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An excellent scholar who dedicated his life to educating Muslims in the 4th Century (Hijri) in Tunisia.

Ibn Abi Zayd was known for his outstanding scholarship, excellent character and earnest worship. Because he was a Maliki scholar, some called him the "Young Malik."

Abu Muhammad, 'Abdullah ibn Abi Zayd was born in 310H (921CE) in the city of Al-Qayrawan, which still carries the same name in today's Tunisia. And, even though biographers did not know much about his early childhood, they wrote much about his childhood experiences in his city.

Times were tough for the Muslims of North Africa, who were struggling under the reign of the Ubaydi governors. The Ubaydah, which controlled North Africa around 279H, was a heretical shi'ah sect that was determined to abolish Islam from the area. All scholars who dissented with the new religion were persecuted and killed. Those who survived either had to hide or did not show their scholarship. Another major deviation from true Islam was spread of extreme Sufism, which was encouraged by the Ubaydi governors.

Abu Muhammad devoted two of his books (Ar-Radd alal-Bakri and Kash at-Talbis) to answer some of the Bid'ah (innovations in the religion) believed by the Sufis. But, that era was also characterised by clear emphasis on education (tarbiyah) and spreading of knowledge ('ilm). And although most of that was done secretly, this trend represented the best way the Muslim scholars could devise to deal with the forces of evil that overwhelmed the area for about two centuries. Indeed, education was the objective that underlined all of Ibn Abi Zayd's work.

Abu Muhammad's strong interest in education was fostered and encouraged in his own city, Al-Qayrawan, which remained a major Islamic center for scholarship and education for many centuries. There, he had the opportunity of being the student of many scholars like Ibn al-Haddah, Ibn al-Labbad, Habib ibn ar-Rabi' among others. Also, many of his contemporaries were distinguished scholars in the various branches of knowledge. They all spoke highly of his knowledge and character. Most of Al-Qayrawan's masajid and schools were equivalent to modern-day universities. People came to this city seeking knowledge from everywhere, and many of them became Abu Muhammad's students and successors. Later, some of them wrote of his generosity and continuous efforts in helping his students pursue their studies.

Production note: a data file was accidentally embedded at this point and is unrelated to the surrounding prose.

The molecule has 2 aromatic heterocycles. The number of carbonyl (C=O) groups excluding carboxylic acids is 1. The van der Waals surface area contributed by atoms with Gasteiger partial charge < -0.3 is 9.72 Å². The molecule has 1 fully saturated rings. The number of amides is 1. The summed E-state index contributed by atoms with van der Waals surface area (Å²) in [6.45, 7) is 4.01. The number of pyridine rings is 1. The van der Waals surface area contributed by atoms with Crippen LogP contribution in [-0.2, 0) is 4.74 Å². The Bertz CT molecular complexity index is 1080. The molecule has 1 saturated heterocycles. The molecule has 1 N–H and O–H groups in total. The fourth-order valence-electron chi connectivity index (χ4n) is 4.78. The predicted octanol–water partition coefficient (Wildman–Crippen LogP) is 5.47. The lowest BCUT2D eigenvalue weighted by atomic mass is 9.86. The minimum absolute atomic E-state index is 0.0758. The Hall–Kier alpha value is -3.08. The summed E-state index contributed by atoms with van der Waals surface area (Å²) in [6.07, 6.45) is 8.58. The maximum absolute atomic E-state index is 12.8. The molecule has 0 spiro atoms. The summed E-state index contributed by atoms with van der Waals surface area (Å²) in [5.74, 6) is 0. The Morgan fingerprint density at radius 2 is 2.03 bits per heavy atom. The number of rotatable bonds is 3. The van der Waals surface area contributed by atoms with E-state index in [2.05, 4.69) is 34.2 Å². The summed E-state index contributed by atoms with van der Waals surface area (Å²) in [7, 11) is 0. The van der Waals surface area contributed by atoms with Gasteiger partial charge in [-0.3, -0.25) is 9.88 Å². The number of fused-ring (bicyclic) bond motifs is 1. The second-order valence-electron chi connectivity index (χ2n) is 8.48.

Ibn Abi Zayd wrote about 35 books and treatises some of which consisted of a large number of volumes. One of the most famous books, An-Nawader wa'z-Ziyadat, was recently published in a 15-volume edition that exceeded 8,000 pages. This book is considered an important encyclopedia of Fiqh. Abu Muhammad wrote it with the purpose of putting together a book that covers all aspects of the Islamic Fiqh and includes summaries of all of the Maliki scholars up to his time. This encyclopedia truly reflects the profound scholarship and broad knowledge of its author.

His most important contribution, however, has been the book of Ar-Risalah or the Epistle. This book, devoted to the education of the young, reflects the strong interest Abu Muhammad had in education, and thus gives him the prominent position one of the earliest proponents of education in history. The book is a summary of the main aspects of 'Aqidah (Faith), Fiqh (Jurisprudence) and Akhlaq (character) and thus it explains the essences of education in terms of these three principles. It was divided into 45 small, easy to read and understand chapters. Abu Muhammad wrote this book, which was his first, at the age of seventeen. The book was well received at the time but scholars' interest in it never subsided.

Today there are at least 50 books that were wrote at different times to interpret Ar-Risalah, explain it or elaborate on it. Orientalists and other Western scholars have also shown wide interest in this book and its education methodology and the fact that it describes the educational stands of those times. Later, it was translated into English in 1906CE by British Orientalist Russell, and into French by Fagnan in 1914 and Barcher in 1945.

Abu Muhammad died in the year of 386H (997CE) in Al-Qayrawan where he was buried. May Allah have mercy on him.

(s) From Al-Jumuah Magazine, Volume 12, Issue 9

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There are three things that cannot be acquired by means of three other things: riches by means of desire, youth by means of khijab (dying of the beard) and health by means of medicine.
Abu Bakr as-Siddiq (d. 13H), may Allah be pleased with him